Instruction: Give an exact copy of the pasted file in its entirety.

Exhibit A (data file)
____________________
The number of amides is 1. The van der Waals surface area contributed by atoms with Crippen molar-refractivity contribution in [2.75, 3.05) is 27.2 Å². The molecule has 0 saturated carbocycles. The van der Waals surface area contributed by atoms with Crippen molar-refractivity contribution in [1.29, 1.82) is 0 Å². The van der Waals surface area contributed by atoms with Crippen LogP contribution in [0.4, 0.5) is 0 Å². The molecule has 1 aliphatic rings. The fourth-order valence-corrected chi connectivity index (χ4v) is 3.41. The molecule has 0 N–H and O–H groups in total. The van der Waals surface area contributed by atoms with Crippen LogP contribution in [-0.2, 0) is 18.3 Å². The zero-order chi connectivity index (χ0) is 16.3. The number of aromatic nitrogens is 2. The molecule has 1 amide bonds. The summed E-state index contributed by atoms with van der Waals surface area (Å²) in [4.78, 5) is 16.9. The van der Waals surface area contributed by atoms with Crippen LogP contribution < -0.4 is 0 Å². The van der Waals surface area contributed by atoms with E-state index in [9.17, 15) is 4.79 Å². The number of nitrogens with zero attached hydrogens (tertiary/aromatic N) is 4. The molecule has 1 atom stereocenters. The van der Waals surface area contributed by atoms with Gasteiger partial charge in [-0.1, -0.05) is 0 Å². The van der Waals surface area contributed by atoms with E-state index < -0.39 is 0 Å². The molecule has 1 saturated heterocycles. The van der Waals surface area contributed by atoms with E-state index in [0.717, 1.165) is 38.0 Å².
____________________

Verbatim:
The number of amides is 1. The van der Waals surface area contributed by atoms with Crippen molar-refractivity contribution in [2.75, 3.05) is 27.2 Å². The molecule has 0 saturated carbocycles. The van der Waals surface area contributed by atoms with Crippen molar-refractivity contribution in [1.29, 1.82) is 0 Å². The van der Waals surface area contributed by atoms with Crippen LogP contribution in [0.4, 0.5) is 0 Å². The molecule has 1 aliphatic rings. The fourth-order valence-corrected chi connectivity index (χ4v) is 3.41. The molecule has 0 N–H and O–H groups in total. The van der Waals surface area contributed by atoms with Crippen LogP contribution in [-0.2, 0) is 18.3 Å². The zero-order chi connectivity index (χ0) is 16.3. The number of aromatic nitrogens is 2. The molecule has 1 amide bonds. The summed E-state index contributed by atoms with van der Waals surface area (Å²) in [4.78, 5) is 16.9. The van der Waals surface area contributed by atoms with Crippen LogP contribution < -0.4 is 0 Å². The van der Waals surface area contributed by atoms with E-state index in [9.17, 15) is 4.79 Å². The number of nitrogens with zero attached hydrogens (tertiary/aromatic N) is 4. The molecule has 1 atom stereocenters. The van der Waals surface area contributed by atoms with Gasteiger partial charge in [-0.1, -0.05) is 0 Å². The van der Waals surface area contributed by atoms with E-state index < -0.39 is 0 Å². The molecule has 1 saturated heterocycles. The van der Waals surface area contributed by atoms with E-state index in [0.717, 1.165) is 38.0 Å².